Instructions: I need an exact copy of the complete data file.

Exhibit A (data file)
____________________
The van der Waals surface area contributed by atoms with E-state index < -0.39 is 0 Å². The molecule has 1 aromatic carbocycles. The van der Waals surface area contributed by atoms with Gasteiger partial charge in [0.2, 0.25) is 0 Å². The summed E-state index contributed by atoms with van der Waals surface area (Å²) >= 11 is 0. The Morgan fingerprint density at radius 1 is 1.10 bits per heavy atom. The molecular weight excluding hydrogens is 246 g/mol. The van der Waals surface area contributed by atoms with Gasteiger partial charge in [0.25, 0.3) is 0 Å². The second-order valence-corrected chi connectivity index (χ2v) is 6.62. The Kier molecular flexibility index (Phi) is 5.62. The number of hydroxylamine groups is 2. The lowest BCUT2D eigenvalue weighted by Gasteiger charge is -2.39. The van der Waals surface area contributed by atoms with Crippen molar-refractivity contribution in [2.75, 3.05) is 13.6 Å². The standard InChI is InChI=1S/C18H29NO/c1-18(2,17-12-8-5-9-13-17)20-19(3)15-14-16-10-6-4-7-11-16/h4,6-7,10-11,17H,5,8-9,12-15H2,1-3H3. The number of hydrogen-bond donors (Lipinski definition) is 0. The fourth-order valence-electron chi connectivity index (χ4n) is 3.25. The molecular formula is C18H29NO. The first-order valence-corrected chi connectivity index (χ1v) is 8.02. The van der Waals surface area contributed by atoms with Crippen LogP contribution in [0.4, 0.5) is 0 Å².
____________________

The van der Waals surface area contributed by atoms with E-state index < -0.39 is 0 Å². The molecule has 1 aromatic carbocycles. The van der Waals surface area contributed by atoms with Gasteiger partial charge in [0.2, 0.25) is 0 Å². The summed E-state index contributed by atoms with van der Waals surface area (Å²) >= 11 is 0. The Morgan fingerprint density at radius 1 is 1.10 bits per heavy atom. The molecular weight excluding hydrogens is 246 g/mol. The van der Waals surface area contributed by atoms with Gasteiger partial charge in [0.25, 0.3) is 0 Å². The second-order valence-corrected chi connectivity index (χ2v) is 6.62. The Kier molecular flexibility index (Phi) is 5.62. The number of hydroxylamine groups is 2. The lowest BCUT2D eigenvalue weighted by Gasteiger charge is -2.39. The van der Waals surface area contributed by atoms with Crippen molar-refractivity contribution in [2.75, 3.05) is 13.6 Å². The standard InChI is InChI=1S/C18H29NO/c1-18(2,17-12-8-5-9-13-17)20-19(3)15-14-16-10-6-4-7-11-16/h4,6-7,10-11,17H,5,8-9,12-15H2,1-3H3. The number of hydrogen-bond donors (Lipinski definition) is 0. The fourth-order valence-electron chi connectivity index (χ4n) is 3.25. The molecular formula is C18H29NO. The first-order valence-corrected chi connectivity index (χ1v) is 8.02. The van der Waals surface area contributed by atoms with Crippen LogP contribution in [0.4, 0.5) is 0 Å².